4,000 years of medical experience tell us that curcumin (the main active ingredient in turmeric) is potent medicine.
In just the last 25 years, doctors and researchers have published over 3000 articles and studies considering turmeric and its applications.
We have long recognized that food is medicine. Foods and spices carry nutrients and other elements that our bodies need to thrive.
So why all the buzz about turmeric?
- Turmeric is a powerful anti-inflammatory. This is by far the most powerful application of turmeric. Study after study extols the virtues of turmeric as an anti-inflammatory so powerful that it matches the effectiveness of some synthetic anti-inflammatory drugs, even beating out aspirin and ibuprofen. Curcumin fights inflammation on a molecular level by blocking a molecule that travels to the nuclei of cells and turns on genes related to inflammation. If you have PCOS, you should know that inflammation is the root of most of our life-threatening and simply irritating symptoms from heart disease to acne.
- Turmeric boosts antioxidants. Curcumin is a potent antioxidant that neutralizes free radicals. Free radicals are highly reactive molecules which interact with organic substances in your body such as fatty acids, proteins or DNA and are thought to be behind aging and many diseases and conditions (cancer, cardiovascular disease, pulmonary disease, arthritis, preeclampsia). In addition, curcumin boosts the body’s own antioxidant enzymes. It’s a one-two punch!
- Turmeric lowers the risk of heart disease. Curcumin improves the function of the endothelium- the lining of your blood vessels. Endothelial dysfunction is a major cause of heart disease and keeps the blood vessels from regulating blood pressure, blood clotting and other factors that can cause direct harm. Small studies have even demonstrated that curcumin works as well as exercise and the common drug Atorvastatin. Add this benefit to curcumin’s work on inflammation, oxidation and free radicals, and you have lessened many of the drivers of heart disease.
- Turmeric fights depression. Curcumin fights depression in several ways. First, curcumin boosts brain-derived neurotrophic factor (BNDF). Depression is commonly linked to reduced levels of BNDF and a shrinking hippocampus, the part of the brain with a role in learning and memory. In addition, curcumin may boost serotonin and dopamine, improving mood. Finally, in a recent study, researchers compared three groups- one took Prozac, the second took curcumin and a third took both. The group that took both Prozac and curcumin fared the best.
- Turmeric aids detoxification. Curcumin stimulates production of bile in the gallbladder. The bile is then used by the liver to eliminate toxins as it filters your blood. For women with PCOS, this can be particularly critical since a healthy liver can remove harmful environmental toxins and well as excess androgens and estrogen.
Choosing the right combination of whole foods and supplements can fight disease, and, for women with PCOS, eliminate symptoms. Unfortunately, the main ingredient of turmeric (curcumin) is only about 3% by weight. Studies suggest dosages as high as 1 gram per day, much higher than you could get using turmeric in your foods. To gain real benefit, you need a high quality supplement like PCOS Diva DeFlame which contains Curcumin C3 Complex.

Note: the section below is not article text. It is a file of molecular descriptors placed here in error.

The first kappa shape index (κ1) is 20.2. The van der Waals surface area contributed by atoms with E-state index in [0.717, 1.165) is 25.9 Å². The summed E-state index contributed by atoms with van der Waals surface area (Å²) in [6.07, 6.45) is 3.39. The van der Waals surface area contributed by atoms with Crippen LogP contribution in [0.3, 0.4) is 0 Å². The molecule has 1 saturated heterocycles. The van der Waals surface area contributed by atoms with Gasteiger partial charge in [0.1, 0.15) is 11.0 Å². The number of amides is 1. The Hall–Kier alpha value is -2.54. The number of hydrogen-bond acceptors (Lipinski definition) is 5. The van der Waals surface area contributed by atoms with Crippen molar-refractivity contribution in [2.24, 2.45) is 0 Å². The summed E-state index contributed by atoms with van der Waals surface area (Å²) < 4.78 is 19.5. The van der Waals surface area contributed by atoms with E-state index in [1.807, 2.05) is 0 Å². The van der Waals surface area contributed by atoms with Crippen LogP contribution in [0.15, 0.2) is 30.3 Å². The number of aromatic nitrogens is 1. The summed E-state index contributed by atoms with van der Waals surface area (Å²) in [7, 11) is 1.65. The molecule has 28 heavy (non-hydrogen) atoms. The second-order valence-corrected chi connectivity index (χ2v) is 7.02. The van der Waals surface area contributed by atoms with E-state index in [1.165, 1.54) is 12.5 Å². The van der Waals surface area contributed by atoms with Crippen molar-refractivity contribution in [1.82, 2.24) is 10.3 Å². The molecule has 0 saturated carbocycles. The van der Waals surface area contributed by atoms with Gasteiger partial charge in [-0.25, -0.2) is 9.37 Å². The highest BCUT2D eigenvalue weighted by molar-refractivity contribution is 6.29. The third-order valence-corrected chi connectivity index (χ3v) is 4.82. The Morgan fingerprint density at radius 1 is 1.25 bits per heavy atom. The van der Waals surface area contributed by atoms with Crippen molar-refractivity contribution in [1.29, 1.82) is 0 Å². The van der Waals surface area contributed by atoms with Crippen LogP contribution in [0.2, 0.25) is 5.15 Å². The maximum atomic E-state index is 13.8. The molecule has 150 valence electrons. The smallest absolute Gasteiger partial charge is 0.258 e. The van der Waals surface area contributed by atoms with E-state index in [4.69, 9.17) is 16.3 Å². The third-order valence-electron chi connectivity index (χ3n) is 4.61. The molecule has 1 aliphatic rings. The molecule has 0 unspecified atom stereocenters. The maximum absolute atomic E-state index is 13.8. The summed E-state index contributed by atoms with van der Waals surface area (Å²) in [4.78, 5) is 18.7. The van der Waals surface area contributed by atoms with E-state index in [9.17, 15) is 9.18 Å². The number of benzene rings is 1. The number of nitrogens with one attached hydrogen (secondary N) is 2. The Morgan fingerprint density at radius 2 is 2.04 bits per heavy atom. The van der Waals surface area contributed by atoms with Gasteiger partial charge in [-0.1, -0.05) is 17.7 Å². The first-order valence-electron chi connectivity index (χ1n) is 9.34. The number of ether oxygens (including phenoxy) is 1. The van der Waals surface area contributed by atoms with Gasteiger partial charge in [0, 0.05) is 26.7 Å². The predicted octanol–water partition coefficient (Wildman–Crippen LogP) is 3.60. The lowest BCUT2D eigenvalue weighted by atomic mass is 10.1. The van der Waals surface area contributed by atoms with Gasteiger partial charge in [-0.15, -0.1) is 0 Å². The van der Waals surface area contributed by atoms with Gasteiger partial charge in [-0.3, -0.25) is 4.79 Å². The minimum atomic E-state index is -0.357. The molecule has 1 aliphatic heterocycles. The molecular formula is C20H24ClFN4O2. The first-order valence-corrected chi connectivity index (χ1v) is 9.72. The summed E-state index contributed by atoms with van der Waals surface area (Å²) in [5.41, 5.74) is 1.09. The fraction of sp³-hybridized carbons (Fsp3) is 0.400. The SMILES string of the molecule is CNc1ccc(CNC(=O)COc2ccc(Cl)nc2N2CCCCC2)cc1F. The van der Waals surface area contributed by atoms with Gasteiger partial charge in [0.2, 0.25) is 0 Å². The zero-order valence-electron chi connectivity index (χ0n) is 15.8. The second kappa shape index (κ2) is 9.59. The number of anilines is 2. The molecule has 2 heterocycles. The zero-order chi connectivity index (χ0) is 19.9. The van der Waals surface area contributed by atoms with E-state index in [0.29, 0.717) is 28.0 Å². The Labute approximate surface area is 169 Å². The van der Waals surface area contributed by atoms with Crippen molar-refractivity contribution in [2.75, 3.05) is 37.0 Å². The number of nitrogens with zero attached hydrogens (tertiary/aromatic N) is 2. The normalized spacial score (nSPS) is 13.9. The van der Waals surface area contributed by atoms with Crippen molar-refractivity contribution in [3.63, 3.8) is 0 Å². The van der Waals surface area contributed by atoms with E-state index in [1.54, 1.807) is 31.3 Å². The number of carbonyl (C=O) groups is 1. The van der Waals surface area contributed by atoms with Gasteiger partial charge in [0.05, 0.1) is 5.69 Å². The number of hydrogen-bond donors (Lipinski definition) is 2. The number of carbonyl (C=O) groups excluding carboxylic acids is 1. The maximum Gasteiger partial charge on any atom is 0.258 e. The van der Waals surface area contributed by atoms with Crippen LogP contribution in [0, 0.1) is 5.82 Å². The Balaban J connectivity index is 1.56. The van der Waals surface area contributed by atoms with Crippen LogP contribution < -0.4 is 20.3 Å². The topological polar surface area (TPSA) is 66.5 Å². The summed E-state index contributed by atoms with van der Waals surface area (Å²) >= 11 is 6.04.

A word of caution: When taken in excess, turmeric can cause nausea, indigestion, diarrhea, or dizziness. Do not take turmeric with diabetic medications or if you are trying to conceive, pregnant, breastfeeding, have GERD, bile obstruction, gallstones or if you are taking anti-coagulation drugs. Turmeric will slow blood clotting, so do not take it if you are undergoing surgery.
Aggarwal, Bharrat. Herbal Medicine: Biomolecular and Clinical Aspects. By Sahdeo Prasad. 2nd ed. Boca Raton: CRC/Taylor & Francis, 2011. N. pag. Print.
“Curcumin – Scientific Review on Usage, Dosage, Side Effects.” Examine.com. Examine.com, n.d. Web.
Gunnars, Kris. “10 Proven Health Benefits of Turmeric and Curcumin.” Authority Nutrition. Authority Nutrition, 12 Mar. 2014. Web.
Kulkarni, SK, Ashish Dhir, and Kiran Kumar Akula. “Potentials of Curcumin as an Antidepressant.” Hindawi. The Scientific World Journal, Oct. 2009. Web.
Maithilikarpagaselvi, N., MG Sridhar, RP Swaminathan, and R. Sripradha. “Preventive Effect of Curcumin on Inflammation, Oxidative Stress and Insulin Resistance in High-fat Fed Obese Rats.” J Complement Integr Med. J Complement Integr Med, 4 Feb. 2016. Web.
Pham-Huy, Lien Ai, Hua He, and Chuong Pham-Huy. “Free Radicals, Antioxidants in Disease and Health.” International Journal of Biomedical Science : IJBS. Master Publishing Group, June 2008. Web.
Takada, Y., A. Bhardwaj, P. Potdar, and BB Aggarwal. “Nonsteroidal Anti-inflammatory Agents Differ in Their Ability to Suppress NF-kappaB Activation, Inhibition of Expression of Cyclooxygenase-2 and Cyclin D1, and Abrogation of Tumor Cell Proliferation.” Oncogene. Oncogene, Dec. 2004. Web.
“Turmeric For Uterine Polycystic Ovary Syndrome (PCOS).” Turmeric for Health. Turmeric for Health, 2015. Web.
Wongcharoen, W., and A. Phrommintikul. “The Protective Role of Curcumin in Cardiovascular Diseases.” Int J Cardiol. Int J Cardiol, Apr. 2009. Web.